Your personal deductible contributions include any personal contributions you made to a super fund for which you can claim an income tax deduction on your individual tax return.
You can claim an income tax deduction for personal contributions you make to a super fund if you meet certain eligibility criteria. Generally, you must:
- be self-employed
- earn less than 10% of the sum of your assessable income plus your reportable employer superannuation contributions plus your total reportable fringe benefits amounts from activities you conduct as an employee for super guarantee purposes.
If you made a personal contribution and you did not claim a deduction for it, that amount is not a reportable super contribution.
Fred is self-employed and earns $40,000. Fred is not an employee for the purposes of super guarantee law.
Fred contributes $1,000 to his super fund. If he lodges a notice of intent to deduct, which is acknowledged by his super fund:
- he can claim a personal income tax deduction of $1,000
- his taxable income will be $39,000, as he claims no other deductions.
However, for the non-commercial losses income requirement, Fred's income will be $40,000; that is, $39,000 taxable income, plus the $1,000 reportable super contribution amount.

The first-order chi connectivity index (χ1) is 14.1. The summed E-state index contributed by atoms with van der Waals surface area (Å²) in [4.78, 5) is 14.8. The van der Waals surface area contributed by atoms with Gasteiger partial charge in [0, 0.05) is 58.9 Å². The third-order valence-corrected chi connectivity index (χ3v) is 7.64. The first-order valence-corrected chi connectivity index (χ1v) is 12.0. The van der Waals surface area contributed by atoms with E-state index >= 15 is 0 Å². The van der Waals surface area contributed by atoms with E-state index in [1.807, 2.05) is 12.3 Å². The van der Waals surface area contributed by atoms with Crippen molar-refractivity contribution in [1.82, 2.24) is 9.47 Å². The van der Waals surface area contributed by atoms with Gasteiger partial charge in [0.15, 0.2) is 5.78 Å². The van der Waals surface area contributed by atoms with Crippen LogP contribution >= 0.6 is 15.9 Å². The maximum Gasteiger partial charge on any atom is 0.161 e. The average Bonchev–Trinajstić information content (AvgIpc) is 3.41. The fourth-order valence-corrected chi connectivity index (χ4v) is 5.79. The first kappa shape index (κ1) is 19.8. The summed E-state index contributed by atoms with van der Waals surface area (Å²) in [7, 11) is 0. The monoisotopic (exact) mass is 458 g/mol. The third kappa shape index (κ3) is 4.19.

Total net investment losses
You will have a total net investment loss when the amount of allowable deductions you claim for your financial investments and rental properties is more than the gross income you receive from those investments. It doesn't matter whether the investment is overseas or in Australia.
Your total net investment loss is the sum of your net investment losses from the following two types of investments:
- rental property investments, such as negatively geared rental properties
- financial investments, such as negatively geared share portfolios.
Financial investments include the following classes of investment:
- managed investment schemes
- forestry managed investment schemes
- a right or option in respect of any of the above.
Only the net losses from your rental properties and the net losses from your financial investments will be taken into account when we calculate your total net investment losses. Net income from a rental property investment does not offset a loss from a financial investment, or vice versa.
For more information that may help you estimate your total net investment losses, refer to your rental property and dividend income and expenses from your last tax return, or current year information if you have it.
From 1 July 2009, your total net investment losses will be used in a range of income tests to work out whether you are entitled to receive a range of government support programs and certain tax offsets.
Joe makes a combined net loss on his negatively geared share portfolio and managed investment scheme of $10,000. He also receives $15,000 in net rental income, with no allowable deductions.
To calculate Joe's total net investment loss, the net rental income he receives is not offset against the net loss he makes on his shares and managed investment scheme. This means Joe's total net investment loss for the income year is $10,000.
Last Modified: Friday, 5 October 2012